ENTRYPOINT ["./entrypoint.sh"]<br>

Starting with a minimal Linux Alpine container, we set some arguments to the Dockerfile. These can be overwritten as arguments passed to the docker build command. They must be defined in the Dockerfile in order to override them. We have some reasonably safe defaults here. We set some environment variables in the resulting container, make a directory, add a user, then we copy the RCON Go binary (from the artifacts copied into the Docker build context by GitLab’s artifact system) over to the container as well as the backup script we wrote. Then we install some dependencies, expose the Minecraft server port, switch to the Minecraft user, set the working directory, then run the entrypoint.sh script. Let’s take a look at that entrypoint.

echo 'eula=true' &amp;gt; /etc/minecraft/eula.txt<br>
crontab -l | { cat; echo "0 */6 * * * backup"; } | crontab -<br>
java -jar /opt/minecraft/minecraft_server.jar nogui<br>

Not too complicated. This auto-accepts the EULA (Minecraft requires this to run) then sets up a job that runs every 6 hours to execute a backup command. Then finally runs the Minecraft server. This is what we wanted to be able to do in the first place — back things up on a schedule. We could have the scheduled interval for running the backup command configurable, which we will most likely do after we get this thing working (this is Hacktoberfest after all). So… let’s take a look at that backup script.

minecraft-rcon save-off<br>
minecraft-rcon save-all<br>
tar czf /opt/backups/$(date +%Y-%m-%d)-mc-${CLIENT}.tar.gz /opt/minecraft/<br>
minecraft-rcon save-on<br>

Easy peasy! using that new minecraft-rcon binary, we turn automatic saving of the Minecraft world off so we can access it without it changing on us (and corrupting backup). We make one final save, tar it all up, then turn automatic saving back on. This seems to be the right thing to do so we don’t corrupt the world or save a corrupted version. We’ll see if this actually works when we get it running. If not, this is the file we can update to get it to correctly work — even if it means stopping the Minecraft service then restarting it.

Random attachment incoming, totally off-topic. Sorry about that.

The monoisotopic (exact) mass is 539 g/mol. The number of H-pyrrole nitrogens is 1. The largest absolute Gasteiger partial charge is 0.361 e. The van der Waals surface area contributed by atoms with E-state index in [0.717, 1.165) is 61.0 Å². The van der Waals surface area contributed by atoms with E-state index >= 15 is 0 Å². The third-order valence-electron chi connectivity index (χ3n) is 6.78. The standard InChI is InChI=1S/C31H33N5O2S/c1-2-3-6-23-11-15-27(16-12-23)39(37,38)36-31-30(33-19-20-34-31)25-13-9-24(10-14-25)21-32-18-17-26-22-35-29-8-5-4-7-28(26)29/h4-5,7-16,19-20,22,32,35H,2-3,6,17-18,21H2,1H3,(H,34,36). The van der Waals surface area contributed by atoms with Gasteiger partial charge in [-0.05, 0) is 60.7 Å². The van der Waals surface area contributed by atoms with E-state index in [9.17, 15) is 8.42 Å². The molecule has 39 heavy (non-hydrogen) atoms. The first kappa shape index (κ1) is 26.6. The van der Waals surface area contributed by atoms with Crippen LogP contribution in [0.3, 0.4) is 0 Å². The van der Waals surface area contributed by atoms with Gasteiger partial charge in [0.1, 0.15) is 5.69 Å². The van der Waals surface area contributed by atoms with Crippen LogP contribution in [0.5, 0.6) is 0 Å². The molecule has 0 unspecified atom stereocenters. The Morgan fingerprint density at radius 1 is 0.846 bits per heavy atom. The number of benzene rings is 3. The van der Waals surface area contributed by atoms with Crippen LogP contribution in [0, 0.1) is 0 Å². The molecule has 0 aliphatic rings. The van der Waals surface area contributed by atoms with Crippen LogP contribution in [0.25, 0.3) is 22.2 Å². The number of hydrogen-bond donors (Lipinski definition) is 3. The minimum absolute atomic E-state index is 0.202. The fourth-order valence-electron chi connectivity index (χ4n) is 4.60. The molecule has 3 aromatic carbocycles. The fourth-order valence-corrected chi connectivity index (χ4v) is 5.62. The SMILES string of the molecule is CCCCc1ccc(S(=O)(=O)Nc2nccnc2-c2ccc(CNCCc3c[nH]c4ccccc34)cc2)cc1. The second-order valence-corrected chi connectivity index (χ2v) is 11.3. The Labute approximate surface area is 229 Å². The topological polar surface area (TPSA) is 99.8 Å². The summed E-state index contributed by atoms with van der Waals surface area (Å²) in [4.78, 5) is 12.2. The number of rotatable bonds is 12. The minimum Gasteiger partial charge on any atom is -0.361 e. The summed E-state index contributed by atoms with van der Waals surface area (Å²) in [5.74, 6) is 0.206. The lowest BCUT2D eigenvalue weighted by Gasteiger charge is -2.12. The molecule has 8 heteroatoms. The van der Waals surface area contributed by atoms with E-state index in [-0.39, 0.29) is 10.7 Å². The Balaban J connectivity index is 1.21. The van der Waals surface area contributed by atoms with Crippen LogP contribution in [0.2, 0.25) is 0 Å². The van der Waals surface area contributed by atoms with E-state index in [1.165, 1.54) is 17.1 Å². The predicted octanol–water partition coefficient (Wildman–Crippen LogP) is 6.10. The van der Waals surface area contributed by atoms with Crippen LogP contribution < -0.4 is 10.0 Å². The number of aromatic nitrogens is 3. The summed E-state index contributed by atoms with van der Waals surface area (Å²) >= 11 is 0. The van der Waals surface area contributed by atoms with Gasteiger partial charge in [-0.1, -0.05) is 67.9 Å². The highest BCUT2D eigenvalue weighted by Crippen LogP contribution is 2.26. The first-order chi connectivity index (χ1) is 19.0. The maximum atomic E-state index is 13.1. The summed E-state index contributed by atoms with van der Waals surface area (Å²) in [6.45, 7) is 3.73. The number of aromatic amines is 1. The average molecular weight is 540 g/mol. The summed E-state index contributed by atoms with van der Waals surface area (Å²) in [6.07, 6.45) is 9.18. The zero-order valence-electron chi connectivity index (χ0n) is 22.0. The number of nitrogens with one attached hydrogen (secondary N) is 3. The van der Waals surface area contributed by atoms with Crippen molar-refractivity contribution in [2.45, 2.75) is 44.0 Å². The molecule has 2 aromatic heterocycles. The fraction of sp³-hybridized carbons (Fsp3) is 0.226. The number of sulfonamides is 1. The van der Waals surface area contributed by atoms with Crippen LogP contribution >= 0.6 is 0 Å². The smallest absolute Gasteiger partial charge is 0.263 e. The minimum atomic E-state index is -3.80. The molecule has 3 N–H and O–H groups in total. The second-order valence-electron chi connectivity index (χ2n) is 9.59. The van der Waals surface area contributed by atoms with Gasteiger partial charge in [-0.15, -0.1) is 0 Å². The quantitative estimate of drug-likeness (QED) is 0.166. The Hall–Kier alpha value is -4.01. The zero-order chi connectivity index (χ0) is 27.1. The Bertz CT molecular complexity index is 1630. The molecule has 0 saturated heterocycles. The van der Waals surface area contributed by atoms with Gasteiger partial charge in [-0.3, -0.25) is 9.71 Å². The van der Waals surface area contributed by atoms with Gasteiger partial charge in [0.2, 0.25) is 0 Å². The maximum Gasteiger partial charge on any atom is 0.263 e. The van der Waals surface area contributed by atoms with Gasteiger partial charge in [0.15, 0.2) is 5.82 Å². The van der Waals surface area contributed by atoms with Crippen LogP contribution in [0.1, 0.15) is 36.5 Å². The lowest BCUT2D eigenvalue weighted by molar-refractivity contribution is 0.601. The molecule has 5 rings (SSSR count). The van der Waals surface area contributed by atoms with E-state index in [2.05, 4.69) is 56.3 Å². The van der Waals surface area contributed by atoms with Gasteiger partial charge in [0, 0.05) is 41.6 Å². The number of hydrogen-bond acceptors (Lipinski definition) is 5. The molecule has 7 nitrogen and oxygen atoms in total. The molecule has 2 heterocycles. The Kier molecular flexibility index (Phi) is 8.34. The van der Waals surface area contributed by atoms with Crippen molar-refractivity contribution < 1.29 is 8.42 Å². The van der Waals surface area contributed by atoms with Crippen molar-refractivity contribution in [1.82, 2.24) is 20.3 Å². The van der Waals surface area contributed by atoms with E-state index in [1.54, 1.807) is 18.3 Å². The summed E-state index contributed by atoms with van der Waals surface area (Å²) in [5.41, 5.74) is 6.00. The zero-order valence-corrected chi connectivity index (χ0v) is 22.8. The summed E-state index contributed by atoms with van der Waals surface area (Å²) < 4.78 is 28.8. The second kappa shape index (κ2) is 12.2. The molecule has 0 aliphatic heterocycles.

Now that we have the Docker container published to our repository, we can update the existing Minecraft Server YAML to use it!

    - docker pull minecraft-docker:latest<br>
    - docker exec minecraft backup<br>
    - docker stop minecraft || true<br>
    - docker rm minecraft || true<br>
    - docker run -d --name minecraft -p 25565:25565 \<br>
        -v minecraft-world:/opt/minecraft/data/world \<br>
        -v minecraft-config:/opt/minecraft/config \<br>
        -v minecraft-mods:/opt/minecraft/mods \<br>
        -v minecraft-plugins:/opt/minecraft/plugins \<br>
        --restart always minecraft-docker:latest<br>
    - docker cp ./config/* minecraft:/opt/minecraft/config/<br>
    - docker cp ./data/* minecraft:/opt/minecraft/data/<br>
    - docker cp ./mods/* minecraft:/opt/minecraft/mods/<br>
    - docker cp ./plugins/* minecraft:/opt/minecraft/plugins/<br>
    - docker exec minecraft backup<br>
    - docker restart minecraft<br>

We kick things off by pulling the latest minecraft-docker image. This will pull the private repository image we just published into the local Docker-in-Docker container that’s running this build. Then we backup the existing world if it exists before stopping the current Minecraft server. After that, we remove it and create a new container with various mounts. We then copy over the configurations and anything else we have version controlled before backing it up once again and restarting it. We back it up so many times right now because we’re not sure if this will corrupt the world data. Once we do know what happens, we will come back and clean this up a bit.


Ultimately, we didn’t hit our goal to get this working in a week. However, we will continue to work on this so our world can be saved (if only it were that easy)! If you have any tips or thoughts on this, please comment below! I’d love to hear about your solutions or for you to share your experience if you’ve done something similar.